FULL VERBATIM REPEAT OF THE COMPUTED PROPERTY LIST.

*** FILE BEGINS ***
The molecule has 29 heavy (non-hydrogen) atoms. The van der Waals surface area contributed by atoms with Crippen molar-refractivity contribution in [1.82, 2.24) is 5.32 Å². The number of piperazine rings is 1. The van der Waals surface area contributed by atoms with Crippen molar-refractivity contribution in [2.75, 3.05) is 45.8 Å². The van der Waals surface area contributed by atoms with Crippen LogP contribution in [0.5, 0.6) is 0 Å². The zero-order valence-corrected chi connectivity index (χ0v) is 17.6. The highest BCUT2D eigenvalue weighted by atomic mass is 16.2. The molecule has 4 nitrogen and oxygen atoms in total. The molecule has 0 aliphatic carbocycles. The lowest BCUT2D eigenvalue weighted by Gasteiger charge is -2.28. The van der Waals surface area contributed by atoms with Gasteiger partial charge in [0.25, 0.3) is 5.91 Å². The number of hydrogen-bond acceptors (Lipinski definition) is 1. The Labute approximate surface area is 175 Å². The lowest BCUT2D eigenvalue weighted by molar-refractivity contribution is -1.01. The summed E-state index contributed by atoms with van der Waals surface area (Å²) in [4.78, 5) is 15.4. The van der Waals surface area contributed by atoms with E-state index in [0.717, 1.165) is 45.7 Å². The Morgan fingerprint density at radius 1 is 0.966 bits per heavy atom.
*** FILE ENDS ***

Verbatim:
The molecule has 29 heavy (non-hydrogen) atoms. The van der Waals surface area contributed by atoms with Crippen molar-refractivity contribution in [1.82, 2.24) is 5.32 Å². The number of piperazine rings is 1. The van der Waals surface area contributed by atoms with Crippen molar-refractivity contribution in [2.75, 3.05) is 45.8 Å². The van der Waals surface area contributed by atoms with Crippen LogP contribution in [0.5, 0.6) is 0 Å². The zero-order valence-corrected chi connectivity index (χ0v) is 17.6. The highest BCUT2D eigenvalue weighted by atomic mass is 16.2. The molecule has 4 nitrogen and oxygen atoms in total. The molecule has 0 aliphatic carbocycles. The lowest BCUT2D eigenvalue weighted by Gasteiger charge is -2.28. The van der Waals surface area contributed by atoms with Gasteiger partial charge in [0.25, 0.3) is 5.91 Å². The number of hydrogen-bond acceptors (Lipinski definition) is 1. The Labute approximate surface area is 175 Å². The lowest BCUT2D eigenvalue weighted by molar-refractivity contribution is -1.01. The summed E-state index contributed by atoms with van der Waals surface area (Å²) in [4.78, 5) is 15.4. The van der Waals surface area contributed by atoms with E-state index in [0.717, 1.165) is 45.7 Å². The Morgan fingerprint density at radius 1 is 0.966 bits per heavy atom.